Wednesday, April 30, 2014

Tea with Presidents. RIP Robbie, Sir Ellis, Noor #TheEmperorsNewTools #LettersToLizzie

The passing of Trinidad and Tobago's former President and Prime Minister ANR Robinson provokes these reminisces from #unesco #194ex on former heads of state, now passed, I met, knew and with whom I was fortunate to have shared thoughts and ideas on the state of Caribbean development.
Among those passed were the country's First President, Sir Ellis Clarke; its second, Noor Hassanali and Mr Robinson, the third.  I have also known the Fourth President, Max Richards, as Principal f the UWI when I was a student there, but later too as President, and his wife, the First Lady Jean Richards partnered with me in my LiTTribute to the Republic on the special publication on the 50th Anniversary of the Independence of Trinidad and Tobago through my book LiTTscapes - Landscapes of Fiction from Trinidad and Tobago on the 50th Anniversary of Independence - but they are still with us.  
My first live encounter with Sir Ellis was when I was about ten, holder of a pichakaree filled with colourful abeer liquid one sunny Phagwa/Holi harvest festival day. I couldn't resist breaking ranks against official warning to only gentilly spray abeer on his garments, especially as his bald head seemed in need of liquid relief from the stinging Trini sunshine. He entertained the wetting goodnaturedly, as anyone from Carnival country (you cyar play mas' and 'fraid powder) will, whipping out his pristine white handkerchief to mop up the colourful liquid rolling down his face.
I reminded him of the incident many moons later, and just a few months before his passing as he poured me a cup of tea while we discussed the issue of the need for constitutional reform and his chuckle almost caused him to spill over the teacup.  He was in the midst of his own controversial virtual one-man redraft of the Constitution and my own interest in public processes and the role of our leaders in this, took me to his home. Sir Ellis could always be looked to for good humour, good conversation, good manners, supreme diplomacy and indeed impeccable teatime manners.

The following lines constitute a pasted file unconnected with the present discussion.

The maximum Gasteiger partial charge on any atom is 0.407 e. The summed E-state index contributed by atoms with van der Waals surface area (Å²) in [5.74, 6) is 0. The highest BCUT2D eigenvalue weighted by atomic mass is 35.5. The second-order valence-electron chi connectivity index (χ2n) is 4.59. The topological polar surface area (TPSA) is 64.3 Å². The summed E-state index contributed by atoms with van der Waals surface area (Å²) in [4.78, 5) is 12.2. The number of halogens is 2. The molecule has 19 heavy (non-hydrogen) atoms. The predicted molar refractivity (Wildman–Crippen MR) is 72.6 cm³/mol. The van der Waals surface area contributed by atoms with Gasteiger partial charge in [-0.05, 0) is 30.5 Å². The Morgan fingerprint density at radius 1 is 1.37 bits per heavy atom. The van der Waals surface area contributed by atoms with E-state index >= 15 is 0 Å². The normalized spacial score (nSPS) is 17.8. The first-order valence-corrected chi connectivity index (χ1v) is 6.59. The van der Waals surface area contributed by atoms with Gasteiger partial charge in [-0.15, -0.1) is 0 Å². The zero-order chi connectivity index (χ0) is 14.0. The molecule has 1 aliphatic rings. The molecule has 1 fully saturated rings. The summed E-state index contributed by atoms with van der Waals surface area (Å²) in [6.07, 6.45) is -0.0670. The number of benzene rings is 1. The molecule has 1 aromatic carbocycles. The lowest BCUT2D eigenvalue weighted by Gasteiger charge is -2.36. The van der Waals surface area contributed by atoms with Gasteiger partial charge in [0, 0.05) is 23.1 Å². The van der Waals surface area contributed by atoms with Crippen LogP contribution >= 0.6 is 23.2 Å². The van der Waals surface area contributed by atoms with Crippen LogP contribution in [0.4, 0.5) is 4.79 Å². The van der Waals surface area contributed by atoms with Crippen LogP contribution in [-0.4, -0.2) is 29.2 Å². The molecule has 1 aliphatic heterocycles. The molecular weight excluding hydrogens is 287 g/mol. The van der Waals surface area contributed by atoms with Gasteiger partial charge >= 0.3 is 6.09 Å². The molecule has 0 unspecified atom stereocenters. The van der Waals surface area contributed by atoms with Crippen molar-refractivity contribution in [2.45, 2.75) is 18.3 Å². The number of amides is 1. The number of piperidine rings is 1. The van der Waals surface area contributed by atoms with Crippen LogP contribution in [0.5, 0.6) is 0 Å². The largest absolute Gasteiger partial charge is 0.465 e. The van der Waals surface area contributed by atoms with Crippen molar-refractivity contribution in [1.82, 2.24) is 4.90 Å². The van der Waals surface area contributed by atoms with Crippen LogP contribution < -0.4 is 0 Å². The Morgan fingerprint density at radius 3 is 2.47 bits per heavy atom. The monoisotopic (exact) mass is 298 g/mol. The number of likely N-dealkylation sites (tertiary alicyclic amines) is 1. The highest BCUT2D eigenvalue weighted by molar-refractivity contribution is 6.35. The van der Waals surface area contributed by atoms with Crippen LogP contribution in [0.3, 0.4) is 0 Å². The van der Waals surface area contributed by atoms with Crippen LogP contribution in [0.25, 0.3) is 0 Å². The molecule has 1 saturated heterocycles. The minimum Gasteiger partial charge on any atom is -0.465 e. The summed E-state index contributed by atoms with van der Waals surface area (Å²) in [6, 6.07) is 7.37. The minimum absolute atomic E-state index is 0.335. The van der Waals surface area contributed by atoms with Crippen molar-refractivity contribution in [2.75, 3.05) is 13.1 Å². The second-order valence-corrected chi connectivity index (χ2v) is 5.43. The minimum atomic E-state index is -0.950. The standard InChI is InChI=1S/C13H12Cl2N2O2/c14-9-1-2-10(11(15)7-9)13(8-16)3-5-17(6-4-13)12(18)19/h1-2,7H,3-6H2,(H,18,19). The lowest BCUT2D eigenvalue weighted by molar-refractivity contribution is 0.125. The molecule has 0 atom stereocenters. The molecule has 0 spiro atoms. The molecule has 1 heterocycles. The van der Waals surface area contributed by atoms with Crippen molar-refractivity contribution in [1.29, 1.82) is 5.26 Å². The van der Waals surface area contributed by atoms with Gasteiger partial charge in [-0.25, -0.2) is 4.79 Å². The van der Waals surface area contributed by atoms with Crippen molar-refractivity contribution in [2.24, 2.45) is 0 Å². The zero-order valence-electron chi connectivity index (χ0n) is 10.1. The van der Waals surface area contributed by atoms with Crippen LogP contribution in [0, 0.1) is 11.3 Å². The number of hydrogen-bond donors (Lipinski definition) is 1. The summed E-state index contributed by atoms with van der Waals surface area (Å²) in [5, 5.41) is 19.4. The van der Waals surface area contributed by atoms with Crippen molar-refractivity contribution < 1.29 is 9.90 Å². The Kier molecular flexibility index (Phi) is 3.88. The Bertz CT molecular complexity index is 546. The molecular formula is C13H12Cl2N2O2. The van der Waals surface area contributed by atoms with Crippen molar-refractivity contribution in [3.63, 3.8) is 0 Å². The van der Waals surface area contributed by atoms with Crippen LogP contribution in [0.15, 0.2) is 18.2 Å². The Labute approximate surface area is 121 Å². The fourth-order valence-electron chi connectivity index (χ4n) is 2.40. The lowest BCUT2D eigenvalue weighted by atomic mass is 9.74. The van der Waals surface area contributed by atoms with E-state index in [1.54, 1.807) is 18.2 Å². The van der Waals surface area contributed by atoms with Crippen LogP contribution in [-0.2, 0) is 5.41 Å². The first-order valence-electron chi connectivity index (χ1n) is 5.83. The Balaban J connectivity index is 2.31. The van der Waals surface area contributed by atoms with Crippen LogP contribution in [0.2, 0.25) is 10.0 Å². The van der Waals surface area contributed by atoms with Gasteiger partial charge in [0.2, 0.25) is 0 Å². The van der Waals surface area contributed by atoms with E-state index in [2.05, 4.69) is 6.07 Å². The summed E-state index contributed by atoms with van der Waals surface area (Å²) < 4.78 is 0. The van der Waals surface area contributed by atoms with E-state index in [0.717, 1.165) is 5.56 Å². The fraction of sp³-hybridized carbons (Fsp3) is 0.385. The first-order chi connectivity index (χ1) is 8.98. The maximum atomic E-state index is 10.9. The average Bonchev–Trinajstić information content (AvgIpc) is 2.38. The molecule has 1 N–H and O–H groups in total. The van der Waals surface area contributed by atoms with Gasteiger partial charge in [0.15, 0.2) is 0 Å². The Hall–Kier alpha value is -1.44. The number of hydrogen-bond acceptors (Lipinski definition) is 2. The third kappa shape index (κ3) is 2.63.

Noor too, could also always be counted on for good conversation and dry humour over a pot of tea, usually facilitated by Mrs Hassanali. My first encounter with him was as a cub reporter when he paused in the midst of his keynote address, looking directly at me, to ask rhetorically if the newspaper where I was then employed as a cub reporter was encouraging child labour - a comment on my then petite size. My last meeting with his was also a few months before he passed, as we sat down to tea at his home and his jovial reminisces on his boyhood exploits in courting the minute but statuesque woman from South Trinidad who would become the country's second First Lady, Zalayhar.
His Presidential inauguration was one of the most heartwarming occasions in public pomp and ceremony I can recall and to which I had front row seats in coverage, as with the inauguration of  Tobago's Castara kid who became Chairman of the Tobago House of Assembly, and leader of the Democratic Action Congress that paved his way for elevation to first Prime Ministership and later President.
But Robinson was altogether a different cup of tea, and not given to sharing or engaging in tea sipping, or not to my knowledge. Our encounters were less sociable and more socially or politically motivated as I was launching my journalism career covering what is still seen as the most historic of Trinidad and Tobago elections in 1986 and his subsequent political mobility. The National Alliance for Reconstruction which he led became the forerunner of coalition party politics that inspired the People's Partnership of the current +Kamla Persad Bissessar's regime - and she herself has admitted to being politically birthed through germination in the NAR's political incubator of social and political ideals that ANR's NAR inspired.
I have always viewed the almost mirror-like resonance of the acronyms in the above as deliberate in its egotistic reverberations and in every way the bad pun it might seem to be, as is the title of his 1986 compilation of speeches, Caribbean Man . 
Robinson's entire public career has been a mixed pot of tea,  mired as his political life was in controversies of various kind. He stands out at the centerpiece in a number of significant national occurrences -  including his breaking of ranks with Dr Eric Williams'  PNM Government in the 1970s, the break-up of the NAR in 1988; the attempted coup of 1990, the collapse of the UNC, the ensuing political deadlocks and the various constitutional challenges that showed up the growing irrelevance of our hand-me-down national Constitution.
He was also a figure who impacted the international arena, foremost among which was in his initiation of moves towards establishing the International Criminal Court as I discussed his passing with colleagues on the UNESCO Executive Board. 
The mixed reactions to his death is therefore no surprise, and reminds me of the barrage of historical and social bile that I encountered as they resurfaced in the UK last year on the passing of Britain's Prime Minister for the legendary iron lady Margaret Thatcher - resonance over unpopular social reform measures that took her out of office in Britain.